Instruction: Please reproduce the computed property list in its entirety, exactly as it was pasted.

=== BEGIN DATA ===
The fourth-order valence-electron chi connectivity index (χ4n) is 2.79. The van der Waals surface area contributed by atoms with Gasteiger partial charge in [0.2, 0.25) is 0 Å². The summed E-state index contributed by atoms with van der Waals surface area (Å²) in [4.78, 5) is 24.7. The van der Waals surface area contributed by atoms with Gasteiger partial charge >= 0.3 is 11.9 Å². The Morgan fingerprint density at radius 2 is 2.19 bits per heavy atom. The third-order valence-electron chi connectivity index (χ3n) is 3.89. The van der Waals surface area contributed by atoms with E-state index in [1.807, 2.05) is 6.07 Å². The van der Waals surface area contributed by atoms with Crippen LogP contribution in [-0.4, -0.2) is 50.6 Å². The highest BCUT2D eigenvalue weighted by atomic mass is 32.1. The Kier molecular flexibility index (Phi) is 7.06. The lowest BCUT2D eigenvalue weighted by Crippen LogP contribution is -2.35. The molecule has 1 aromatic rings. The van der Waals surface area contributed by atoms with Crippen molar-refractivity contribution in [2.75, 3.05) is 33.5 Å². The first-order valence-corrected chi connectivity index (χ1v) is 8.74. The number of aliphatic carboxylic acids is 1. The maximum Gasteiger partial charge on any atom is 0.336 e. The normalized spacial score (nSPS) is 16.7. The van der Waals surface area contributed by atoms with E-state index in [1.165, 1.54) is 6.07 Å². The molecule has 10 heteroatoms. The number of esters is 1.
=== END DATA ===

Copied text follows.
The fourth-order valence-electron chi connectivity index (χ4n) is 2.79. The van der Waals surface area contributed by atoms with Gasteiger partial charge in [0.2, 0.25) is 0 Å². The summed E-state index contributed by atoms with van der Waals surface area (Å²) in [4.78, 5) is 24.7. The van der Waals surface area contributed by atoms with Gasteiger partial charge >= 0.3 is 11.9 Å². The Morgan fingerprint density at radius 2 is 2.19 bits per heavy atom. The third-order valence-electron chi connectivity index (χ3n) is 3.89. The van der Waals surface area contributed by atoms with E-state index in [1.807, 2.05) is 6.07 Å². The van der Waals surface area contributed by atoms with Crippen LogP contribution in [-0.4, -0.2) is 50.6 Å². The highest BCUT2D eigenvalue weighted by atomic mass is 32.1. The Kier molecular flexibility index (Phi) is 7.06. The lowest BCUT2D eigenvalue weighted by Crippen LogP contribution is -2.35. The molecule has 1 aromatic rings. The van der Waals surface area contributed by atoms with Crippen molar-refractivity contribution in [2.75, 3.05) is 33.5 Å². The first-order valence-corrected chi connectivity index (χ1v) is 8.74. The number of aliphatic carboxylic acids is 1. The maximum Gasteiger partial charge on any atom is 0.336 e. The normalized spacial score (nSPS) is 16.7. The van der Waals surface area contributed by atoms with E-state index in [1.165, 1.54) is 6.07 Å². The molecule has 10 heteroatoms. The number of esters is 1.